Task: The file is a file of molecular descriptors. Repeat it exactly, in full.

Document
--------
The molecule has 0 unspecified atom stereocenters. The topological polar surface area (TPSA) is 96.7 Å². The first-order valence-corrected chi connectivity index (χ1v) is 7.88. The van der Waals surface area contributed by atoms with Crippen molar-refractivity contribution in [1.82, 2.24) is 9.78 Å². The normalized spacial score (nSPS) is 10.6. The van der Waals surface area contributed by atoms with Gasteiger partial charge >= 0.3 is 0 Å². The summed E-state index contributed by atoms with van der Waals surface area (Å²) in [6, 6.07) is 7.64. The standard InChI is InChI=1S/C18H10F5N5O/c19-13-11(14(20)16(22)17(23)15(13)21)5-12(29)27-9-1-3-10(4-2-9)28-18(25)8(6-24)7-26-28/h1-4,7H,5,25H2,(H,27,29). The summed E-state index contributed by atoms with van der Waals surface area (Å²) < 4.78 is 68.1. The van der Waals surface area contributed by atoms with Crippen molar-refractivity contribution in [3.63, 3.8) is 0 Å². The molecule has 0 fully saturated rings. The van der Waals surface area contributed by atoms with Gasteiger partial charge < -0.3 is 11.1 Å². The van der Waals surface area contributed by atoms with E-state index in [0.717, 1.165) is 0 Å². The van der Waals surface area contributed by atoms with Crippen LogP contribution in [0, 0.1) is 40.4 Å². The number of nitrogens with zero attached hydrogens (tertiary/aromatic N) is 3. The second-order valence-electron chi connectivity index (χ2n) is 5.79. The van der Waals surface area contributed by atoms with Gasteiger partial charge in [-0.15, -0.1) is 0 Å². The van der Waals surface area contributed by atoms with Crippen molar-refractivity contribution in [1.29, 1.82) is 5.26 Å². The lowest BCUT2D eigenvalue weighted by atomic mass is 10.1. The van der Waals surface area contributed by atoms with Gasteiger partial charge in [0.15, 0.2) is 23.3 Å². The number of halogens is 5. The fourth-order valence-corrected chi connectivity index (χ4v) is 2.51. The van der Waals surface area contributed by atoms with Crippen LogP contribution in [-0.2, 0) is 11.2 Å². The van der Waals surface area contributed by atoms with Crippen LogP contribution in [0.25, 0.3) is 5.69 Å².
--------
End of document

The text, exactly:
The molecule has 0 unspecified atom stereocenters. The topological polar surface area (TPSA) is 96.7 Å². The first-order valence-corrected chi connectivity index (χ1v) is 7.88. The van der Waals surface area contributed by atoms with Crippen molar-refractivity contribution in [1.82, 2.24) is 9.78 Å². The normalized spacial score (nSPS) is 10.6. The van der Waals surface area contributed by atoms with Gasteiger partial charge >= 0.3 is 0 Å². The summed E-state index contributed by atoms with van der Waals surface area (Å²) in [6, 6.07) is 7.64. The standard InChI is InChI=1S/C18H10F5N5O/c19-13-11(14(20)16(22)17(23)15(13)21)5-12(29)27-9-1-3-10(4-2-9)28-18(25)8(6-24)7-26-28/h1-4,7H,5,25H2,(H,27,29). The summed E-state index contributed by atoms with van der Waals surface area (Å²) < 4.78 is 68.1. The van der Waals surface area contributed by atoms with Crippen molar-refractivity contribution in [3.63, 3.8) is 0 Å². The molecule has 0 fully saturated rings. The van der Waals surface area contributed by atoms with Gasteiger partial charge < -0.3 is 11.1 Å². The van der Waals surface area contributed by atoms with E-state index in [0.717, 1.165) is 0 Å². The van der Waals surface area contributed by atoms with Crippen LogP contribution in [0, 0.1) is 40.4 Å². The number of nitrogens with zero attached hydrogens (tertiary/aromatic N) is 3. The second-order valence-electron chi connectivity index (χ2n) is 5.79. The van der Waals surface area contributed by atoms with Gasteiger partial charge in [-0.15, -0.1) is 0 Å². The van der Waals surface area contributed by atoms with Crippen molar-refractivity contribution in [1.29, 1.82) is 5.26 Å². The lowest BCUT2D eigenvalue weighted by atomic mass is 10.1. The van der Waals surface area contributed by atoms with Gasteiger partial charge in [0.15, 0.2) is 23.3 Å². The number of halogens is 5. The fourth-order valence-corrected chi connectivity index (χ4v) is 2.51. The van der Waals surface area contributed by atoms with Crippen LogP contribution in [-0.2, 0) is 11.2 Å². The van der Waals surface area contributed by atoms with Crippen LogP contribution in [0.25, 0.3) is 5.69 Å².